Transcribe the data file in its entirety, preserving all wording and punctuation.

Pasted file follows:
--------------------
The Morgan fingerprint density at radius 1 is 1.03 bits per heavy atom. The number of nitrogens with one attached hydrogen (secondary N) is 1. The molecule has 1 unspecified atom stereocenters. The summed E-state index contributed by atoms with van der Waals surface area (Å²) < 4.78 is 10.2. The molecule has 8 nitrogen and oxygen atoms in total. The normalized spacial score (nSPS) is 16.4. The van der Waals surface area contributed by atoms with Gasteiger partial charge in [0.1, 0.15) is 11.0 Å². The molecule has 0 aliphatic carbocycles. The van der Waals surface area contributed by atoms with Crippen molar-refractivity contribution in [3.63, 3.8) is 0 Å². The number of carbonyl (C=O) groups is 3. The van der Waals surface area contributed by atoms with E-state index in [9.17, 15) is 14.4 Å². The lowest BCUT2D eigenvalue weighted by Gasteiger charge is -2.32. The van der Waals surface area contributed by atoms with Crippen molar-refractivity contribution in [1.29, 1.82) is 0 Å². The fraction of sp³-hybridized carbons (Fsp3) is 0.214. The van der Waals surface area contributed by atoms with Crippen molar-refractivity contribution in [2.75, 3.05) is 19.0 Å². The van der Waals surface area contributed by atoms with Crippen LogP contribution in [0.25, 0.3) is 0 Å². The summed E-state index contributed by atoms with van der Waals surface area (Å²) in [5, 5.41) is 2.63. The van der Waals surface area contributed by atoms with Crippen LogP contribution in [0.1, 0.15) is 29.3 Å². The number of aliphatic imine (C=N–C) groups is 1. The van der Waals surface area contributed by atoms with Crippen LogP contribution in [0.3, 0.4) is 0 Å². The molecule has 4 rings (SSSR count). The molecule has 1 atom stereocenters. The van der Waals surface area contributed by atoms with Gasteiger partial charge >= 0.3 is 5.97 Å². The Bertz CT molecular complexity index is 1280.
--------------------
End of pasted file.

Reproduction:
The Morgan fingerprint density at radius 1 is 1.03 bits per heavy atom. The number of nitrogens with one attached hydrogen (secondary N) is 1. The molecule has 1 unspecified atom stereocenters. The summed E-state index contributed by atoms with van der Waals surface area (Å²) < 4.78 is 10.2. The molecule has 8 nitrogen and oxygen atoms in total. The normalized spacial score (nSPS) is 16.4. The van der Waals surface area contributed by atoms with Gasteiger partial charge in [0.1, 0.15) is 11.0 Å². The molecule has 0 aliphatic carbocycles. The van der Waals surface area contributed by atoms with Crippen molar-refractivity contribution in [3.63, 3.8) is 0 Å². The number of carbonyl (C=O) groups is 3. The van der Waals surface area contributed by atoms with E-state index in [9.17, 15) is 14.4 Å². The lowest BCUT2D eigenvalue weighted by Gasteiger charge is -2.32. The van der Waals surface area contributed by atoms with Crippen molar-refractivity contribution in [1.29, 1.82) is 0 Å². The fraction of sp³-hybridized carbons (Fsp3) is 0.214. The van der Waals surface area contributed by atoms with Crippen molar-refractivity contribution in [2.75, 3.05) is 19.0 Å². The van der Waals surface area contributed by atoms with Crippen LogP contribution in [0.25, 0.3) is 0 Å². The summed E-state index contributed by atoms with van der Waals surface area (Å²) in [5, 5.41) is 2.63. The van der Waals surface area contributed by atoms with Crippen LogP contribution in [0.1, 0.15) is 29.3 Å². The number of aliphatic imine (C=N–C) groups is 1. The van der Waals surface area contributed by atoms with Crippen LogP contribution in [0.3, 0.4) is 0 Å². The molecule has 4 rings (SSSR count). The molecule has 1 atom stereocenters. The van der Waals surface area contributed by atoms with Gasteiger partial charge >= 0.3 is 5.97 Å². The Bertz CT molecular complexity index is 1280.